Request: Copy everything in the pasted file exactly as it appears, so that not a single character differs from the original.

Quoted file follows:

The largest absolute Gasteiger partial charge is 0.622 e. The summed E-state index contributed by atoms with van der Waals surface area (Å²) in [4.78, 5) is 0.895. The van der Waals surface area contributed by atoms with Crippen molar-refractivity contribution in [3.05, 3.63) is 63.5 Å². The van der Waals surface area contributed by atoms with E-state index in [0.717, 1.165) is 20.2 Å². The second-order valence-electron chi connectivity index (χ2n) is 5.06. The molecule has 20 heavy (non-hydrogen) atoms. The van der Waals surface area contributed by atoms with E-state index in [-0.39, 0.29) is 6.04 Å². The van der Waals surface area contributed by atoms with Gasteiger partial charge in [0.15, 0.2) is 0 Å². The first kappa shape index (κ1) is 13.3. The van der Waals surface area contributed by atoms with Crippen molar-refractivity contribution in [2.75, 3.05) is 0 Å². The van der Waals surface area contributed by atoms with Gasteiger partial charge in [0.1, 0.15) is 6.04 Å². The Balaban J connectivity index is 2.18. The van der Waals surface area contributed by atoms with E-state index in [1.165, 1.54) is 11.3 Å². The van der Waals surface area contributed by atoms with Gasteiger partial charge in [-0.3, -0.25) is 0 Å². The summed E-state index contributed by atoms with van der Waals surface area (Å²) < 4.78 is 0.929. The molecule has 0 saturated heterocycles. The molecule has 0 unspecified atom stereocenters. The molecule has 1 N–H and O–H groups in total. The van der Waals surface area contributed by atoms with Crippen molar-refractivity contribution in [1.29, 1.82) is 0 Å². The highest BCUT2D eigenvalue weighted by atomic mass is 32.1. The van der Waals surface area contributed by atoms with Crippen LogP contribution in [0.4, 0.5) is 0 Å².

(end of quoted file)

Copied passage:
The largest absolute Gasteiger partial charge is 0.622 e. The summed E-state index contributed by atoms with van der Waals surface area (Å²) in [4.78, 5) is 0.895. The van der Waals surface area contributed by atoms with Crippen molar-refractivity contribution in [3.05, 3.63) is 63.5 Å². The van der Waals surface area contributed by atoms with E-state index in [0.717, 1.165) is 20.2 Å². The second-order valence-electron chi connectivity index (χ2n) is 5.06. The molecule has 20 heavy (non-hydrogen) atoms. The van der Waals surface area contributed by atoms with E-state index in [-0.39, 0.29) is 6.04 Å². The van der Waals surface area contributed by atoms with Gasteiger partial charge in [0.15, 0.2) is 0 Å². The first kappa shape index (κ1) is 13.3. The van der Waals surface area contributed by atoms with Crippen molar-refractivity contribution in [2.75, 3.05) is 0 Å². The van der Waals surface area contributed by atoms with Gasteiger partial charge in [0.1, 0.15) is 6.04 Å². The Balaban J connectivity index is 2.18. The van der Waals surface area contributed by atoms with E-state index in [1.165, 1.54) is 11.3 Å². The van der Waals surface area contributed by atoms with Gasteiger partial charge in [-0.3, -0.25) is 0 Å². The summed E-state index contributed by atoms with van der Waals surface area (Å²) < 4.78 is 0.929. The molecule has 0 saturated heterocycles. The molecule has 0 unspecified atom stereocenters. The molecule has 1 N–H and O–H groups in total. The van der Waals surface area contributed by atoms with Crippen molar-refractivity contribution in [1.29, 1.82) is 0 Å². The highest BCUT2D eigenvalue weighted by atomic mass is 32.1. The van der Waals surface area contributed by atoms with Crippen LogP contribution in [0.4, 0.5) is 0 Å².